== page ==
Lincoln’s Long Journey

Abraham Lincoln, 16th president of the United States, was born February 12th, 1809. He died April 15th, 1865.

He was last seen on September 26th, 1901 before being lowered into his grave.

No, this isn’t a fictionalized account like Abraham Lincoln: Vampire Hunter (which I thoroughly enjoyed). Lincoln’s coffin was buried, opened, buried, opened, buried, opened, buried/moved/buried, almost stolen, moved/buried… you get the picture. He was not permanently buried until the 20th century, more than 36 years after his death. Even then, his tomb would be remodeled over 30 years after that, with President Hoover presiding over the associated ceremony.

The History Channel special and the book of the same title, Stealing Lincoln’s Body, explain the strange journey of Lincoln’s remains in detail. This macabre saga entered into a recent conversation when I was told that Evergreen-Washelli would be displaying a replica of Lincoln’s coffin at their Bothell and Seattle locations.

Replica Abraham Lincoln’s Coffin at Life Celebrations by Washelli – 18224 103rd Ave. NE, Bothell, Washington, February 12th, 2015. Special presentation at 3 P.M.

Replica of Abraham Lincoln’s Coffin at Evergreen Washelli – 11111 Aurora Ave. N., Seattle, Washington, February 14th-16th, 2015. Special presentation at 3 P.M. on February 16th.

Their blog has a fascinating post called Lincoln’s Coffin. It says:

President Lincoln’s coffin (and by extension, the replica) was elaborately crafted. Custom-made at 6 feet, 6 inches long, the coffin was solid walnut, lined with lead and covered in fine black cloth. It was studded with sterling silver, with sterling silver handles to match. The replica, made in great detail after photographs of the coffin, does not contain the lead lining of the original.

This container for Lincoln’s mortal remains went on an epic journey before it was even put in the ground the first time. Lincoln’s funeral train traveled 1654 miles, through 180 cities and 7 states according to This same article said the train also carried the body of his son Willie, who died several years before, and among the 300 people who rode the train was Lincoln’s son Robert.

As an aside, only one possible descendant of Abraham Lincoln survives now, although his paternity has been disputed and a court settlement declared that he’s not a descendant. He is a 46 year-old attorney in Florida, Timothy Lincoln Beckwith, and his mother’s second husband, Robert Todd Lincoln Beckwith, is said to be Lincoln’s last true descendant (who died in 1985). Timothy Beckwith does not give interviews, but I suspect that there is more to this story. I hope it will be told.

Interestingly, the only one of Lincoln’s four sons who lived to adulthood, Robert, was said to have turned down an invitation to go to Ford’s Theater the night of April 14th, 1865. He was an eyewitness to the assassination of President James Garfield in 1881. He was at the same location as the assassination of President William McKinley 20 years later, at McKinley’s invitation, although he did not witness it.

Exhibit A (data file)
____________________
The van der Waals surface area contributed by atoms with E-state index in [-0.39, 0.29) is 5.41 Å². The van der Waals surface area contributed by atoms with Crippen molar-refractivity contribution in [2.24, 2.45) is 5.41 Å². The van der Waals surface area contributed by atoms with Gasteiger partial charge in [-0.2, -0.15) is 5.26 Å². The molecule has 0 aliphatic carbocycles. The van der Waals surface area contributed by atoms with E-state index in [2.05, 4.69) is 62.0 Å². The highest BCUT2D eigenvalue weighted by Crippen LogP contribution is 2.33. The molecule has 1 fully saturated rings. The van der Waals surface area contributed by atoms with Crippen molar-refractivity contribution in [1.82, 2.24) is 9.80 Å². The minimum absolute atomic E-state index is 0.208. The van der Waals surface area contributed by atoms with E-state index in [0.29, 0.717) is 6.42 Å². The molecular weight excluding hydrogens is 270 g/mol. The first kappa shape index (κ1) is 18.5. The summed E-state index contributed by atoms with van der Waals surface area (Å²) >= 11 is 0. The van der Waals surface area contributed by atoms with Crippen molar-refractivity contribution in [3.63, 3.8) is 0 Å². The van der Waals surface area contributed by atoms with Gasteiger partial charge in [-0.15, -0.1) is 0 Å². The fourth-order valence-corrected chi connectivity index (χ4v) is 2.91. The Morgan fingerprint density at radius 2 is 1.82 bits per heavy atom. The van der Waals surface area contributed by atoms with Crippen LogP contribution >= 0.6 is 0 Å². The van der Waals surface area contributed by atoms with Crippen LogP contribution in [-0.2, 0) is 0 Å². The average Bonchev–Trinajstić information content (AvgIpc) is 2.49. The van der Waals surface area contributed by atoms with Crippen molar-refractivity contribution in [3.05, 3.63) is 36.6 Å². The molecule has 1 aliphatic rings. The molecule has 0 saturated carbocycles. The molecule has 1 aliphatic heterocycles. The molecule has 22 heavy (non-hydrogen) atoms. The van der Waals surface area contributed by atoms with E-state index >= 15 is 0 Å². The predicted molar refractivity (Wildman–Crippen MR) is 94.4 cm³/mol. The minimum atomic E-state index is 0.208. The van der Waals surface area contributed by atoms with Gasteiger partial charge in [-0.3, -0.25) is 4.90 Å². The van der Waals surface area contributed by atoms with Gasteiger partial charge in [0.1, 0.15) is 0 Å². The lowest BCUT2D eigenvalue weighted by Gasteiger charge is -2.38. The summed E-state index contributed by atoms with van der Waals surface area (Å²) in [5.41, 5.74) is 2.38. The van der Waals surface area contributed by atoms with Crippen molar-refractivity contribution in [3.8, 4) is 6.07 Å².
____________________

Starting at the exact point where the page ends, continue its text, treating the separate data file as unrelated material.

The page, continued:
Less than two years before John Wilkes Booth assassinated his father, Robert Lincoln’s life was saved by Edwin Booth, John’s older brother, who was an accomplished actor and Unionist. At the time, Edwin Booth did not know who he saved, but Robert knew who he was. Robert went on to become the 35th Secretary of War and then an ambassador to the United Kingdom.

(While looking up a bit of information about Edwin Booth, I came upon a fascinating website, Abraham Lincoln’s Assassination, that contains even more information about related events. It says that when Edwin Booth’s casket was being carried out of a church in New York in 1893, part of Ford’s Theater collapsed, killing 23 people. Booth did not condone his brother’s actions and was an ardent supporter of Lincoln, so I don’t want to read too much into that. This site does have the only known photo of Lincoln in his coffin, which was discovered almost a century after his death, as well as information on other attempts on Lincoln’s life.)

While February 12th is the day we celebrate Abraham Lincoln’s birth and life, we also remember that he gave his life for his country. No matter how trying or tragic his personal circumstances, which had been heavy since childhood, he was determined to keep his nation together and achieve freedom for all. In his Gettysburg Address, he stated, “…we we here highly resolve that these dead shall not have died in vain – that this nation, under God, shall have a new birth of freedom – and that government of the people, by the people, for the people, shall not perish from the earth.”

Although the story of what happened to Lincoln’s body is fascinating, that body is ultimately just an empty vehicle. Lincoln himself still lives on, in another place, reunited with his family. As he said, “Surely God would not have created such a being as man, with an ability to grasp the infinite, to exist only for a day! No, no, man was made for immortality.”

And live forever he shall, regardless of the state of his earthly remains.

Lincoln Family


Thanks to the Abraham Lincoln’s Assassination site for bringing to my attention the 2015 Lincoln Funeral Train and 2015 Lincoln Funeral Coalition sites. This year is the 150th anniversary of Lincoln’s death.

Another interesting site: Presidents’ Last Words


©2015 H. Hiatt/ All articles/posts on this blog are copyrighted original material that may not be reproduced in part or whole in any electronic or printed medium without prior permission from H. Hiatt/

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